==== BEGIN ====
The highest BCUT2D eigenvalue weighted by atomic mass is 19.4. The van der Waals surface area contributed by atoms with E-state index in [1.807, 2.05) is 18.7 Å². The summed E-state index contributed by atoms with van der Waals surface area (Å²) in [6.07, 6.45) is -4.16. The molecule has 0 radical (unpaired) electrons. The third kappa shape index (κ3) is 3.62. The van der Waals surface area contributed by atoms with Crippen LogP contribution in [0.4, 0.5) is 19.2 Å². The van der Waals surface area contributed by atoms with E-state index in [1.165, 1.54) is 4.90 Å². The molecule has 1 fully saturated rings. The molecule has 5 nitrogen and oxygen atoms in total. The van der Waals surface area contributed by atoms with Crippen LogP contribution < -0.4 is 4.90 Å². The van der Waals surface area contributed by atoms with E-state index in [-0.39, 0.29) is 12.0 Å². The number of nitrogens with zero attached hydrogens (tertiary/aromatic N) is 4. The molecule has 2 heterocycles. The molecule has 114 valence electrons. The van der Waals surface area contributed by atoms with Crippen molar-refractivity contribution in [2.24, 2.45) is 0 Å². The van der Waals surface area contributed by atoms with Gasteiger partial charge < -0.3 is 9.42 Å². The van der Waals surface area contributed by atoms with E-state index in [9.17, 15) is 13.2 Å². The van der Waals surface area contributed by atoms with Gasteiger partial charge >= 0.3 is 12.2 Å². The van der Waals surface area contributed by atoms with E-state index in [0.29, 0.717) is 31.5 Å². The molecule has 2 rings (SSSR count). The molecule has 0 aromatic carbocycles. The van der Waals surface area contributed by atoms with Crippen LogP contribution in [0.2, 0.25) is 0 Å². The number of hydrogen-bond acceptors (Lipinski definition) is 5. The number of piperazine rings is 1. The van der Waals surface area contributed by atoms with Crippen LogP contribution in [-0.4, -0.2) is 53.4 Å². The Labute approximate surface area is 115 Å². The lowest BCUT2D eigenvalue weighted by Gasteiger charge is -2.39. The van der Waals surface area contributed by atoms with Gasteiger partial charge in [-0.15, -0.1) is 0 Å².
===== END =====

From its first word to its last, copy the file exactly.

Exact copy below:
The highest BCUT2D eigenvalue weighted by atomic mass is 19.4. The van der Waals surface area contributed by atoms with E-state index in [1.807, 2.05) is 18.7 Å². The summed E-state index contributed by atoms with van der Waals surface area (Å²) in [6.07, 6.45) is -4.16. The molecule has 0 radical (unpaired) electrons. The third kappa shape index (κ3) is 3.62. The van der Waals surface area contributed by atoms with Crippen LogP contribution in [0.4, 0.5) is 19.2 Å². The van der Waals surface area contributed by atoms with E-state index in [1.165, 1.54) is 4.90 Å². The molecule has 1 fully saturated rings. The molecule has 5 nitrogen and oxygen atoms in total. The van der Waals surface area contributed by atoms with Crippen LogP contribution < -0.4 is 4.90 Å². The van der Waals surface area contributed by atoms with E-state index in [-0.39, 0.29) is 12.0 Å². The number of nitrogens with zero attached hydrogens (tertiary/aromatic N) is 4. The molecule has 2 heterocycles. The molecule has 114 valence electrons. The van der Waals surface area contributed by atoms with Crippen molar-refractivity contribution in [2.24, 2.45) is 0 Å². The van der Waals surface area contributed by atoms with Gasteiger partial charge < -0.3 is 9.42 Å². The van der Waals surface area contributed by atoms with E-state index in [9.17, 15) is 13.2 Å². The van der Waals surface area contributed by atoms with Gasteiger partial charge >= 0.3 is 12.2 Å². The van der Waals surface area contributed by atoms with E-state index in [0.29, 0.717) is 31.5 Å². The molecule has 2 rings (SSSR count). The molecule has 0 aromatic carbocycles. The van der Waals surface area contributed by atoms with Crippen LogP contribution in [0.2, 0.25) is 0 Å². The number of hydrogen-bond acceptors (Lipinski definition) is 5. The number of piperazine rings is 1. The van der Waals surface area contributed by atoms with Crippen LogP contribution in [-0.4, -0.2) is 53.4 Å². The Labute approximate surface area is 115 Å². The lowest BCUT2D eigenvalue weighted by Gasteiger charge is -2.39. The van der Waals surface area contributed by atoms with Gasteiger partial charge in [-0.15, -0.1) is 0 Å².